Measuring Depression in the Elderly: Which Scale is Best?

Holroyd, MD, Anita H. Clayton, MD

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Summary

Based on the research that used depression rating scales in the elderly population, it is clear the GDS is the best validated instrument in various geriatric populations. For example, in cognitively intact elders, the GDS appears to be a well-validated instrument in various treatment settings. In severely demented individuals, the GDS is not felt to be reliable; however, in this population, no other depression scale has been well validated. The CSDD may be better given its inclusion of information from caregivers, but further research in the severely demented elderly is needed.

When considering a sample, one should consider (1) whether to use an observer- or self-rated scale, (2) whether to use a short or long version, (3) the purpose of the scale, and (4) whether the scale will be diagnostic or study change over time.

Recommendations for further research include further validation of the HAM-D in the geriatric population (especially among various clinical settings) as well as further study of the GDS in eliciting changes over time in various elderly populations.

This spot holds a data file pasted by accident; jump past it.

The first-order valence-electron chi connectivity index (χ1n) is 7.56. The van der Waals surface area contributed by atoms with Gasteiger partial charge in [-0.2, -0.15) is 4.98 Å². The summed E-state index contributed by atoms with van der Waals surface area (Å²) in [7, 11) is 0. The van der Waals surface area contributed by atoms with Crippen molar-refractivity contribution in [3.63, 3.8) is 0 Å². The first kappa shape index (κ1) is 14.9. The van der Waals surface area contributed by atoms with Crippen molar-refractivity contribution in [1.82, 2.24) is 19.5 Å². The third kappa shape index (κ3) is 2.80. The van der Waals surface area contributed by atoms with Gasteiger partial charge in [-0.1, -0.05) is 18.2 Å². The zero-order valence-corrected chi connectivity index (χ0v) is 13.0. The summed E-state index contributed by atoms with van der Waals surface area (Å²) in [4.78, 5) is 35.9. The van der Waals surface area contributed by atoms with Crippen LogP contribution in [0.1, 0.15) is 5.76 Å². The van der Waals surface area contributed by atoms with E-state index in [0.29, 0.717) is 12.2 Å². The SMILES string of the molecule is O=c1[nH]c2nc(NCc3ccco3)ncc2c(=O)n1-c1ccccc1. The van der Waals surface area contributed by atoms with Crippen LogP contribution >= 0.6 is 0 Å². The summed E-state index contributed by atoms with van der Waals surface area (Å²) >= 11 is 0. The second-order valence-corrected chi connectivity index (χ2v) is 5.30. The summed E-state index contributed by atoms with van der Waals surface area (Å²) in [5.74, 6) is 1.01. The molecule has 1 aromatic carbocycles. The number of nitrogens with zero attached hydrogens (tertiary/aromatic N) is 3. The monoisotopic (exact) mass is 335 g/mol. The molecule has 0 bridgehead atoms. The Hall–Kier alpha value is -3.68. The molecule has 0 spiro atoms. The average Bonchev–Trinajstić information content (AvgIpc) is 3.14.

It is important to remember that results obtained from the use of any rating scale, specifically for use in diagnosis, are imperfect in the geriatric population.[53] Given the atypical presentations of depression in this population that can challenge even the most experienced clinician, the use of any rating scale in the elderly should be used with these limitations in mind. In a large drug-study setting, of course, it may be appropriate to include only those with typical symptoms. Thus, use of a rating scale for inclusion criteria is reasonable. However, to use a rating scale to either decide to treat or not treat an individual patient will invariably result in false-negatives and, thus, use of rating scales is not recommended as a way to decide to treat or not treat individual patients. Finally, among moderately to severely demented patients, the diagnosis of depression is an acknowledged challenge for which clinical judgment and empiric treatment may be the only answer.

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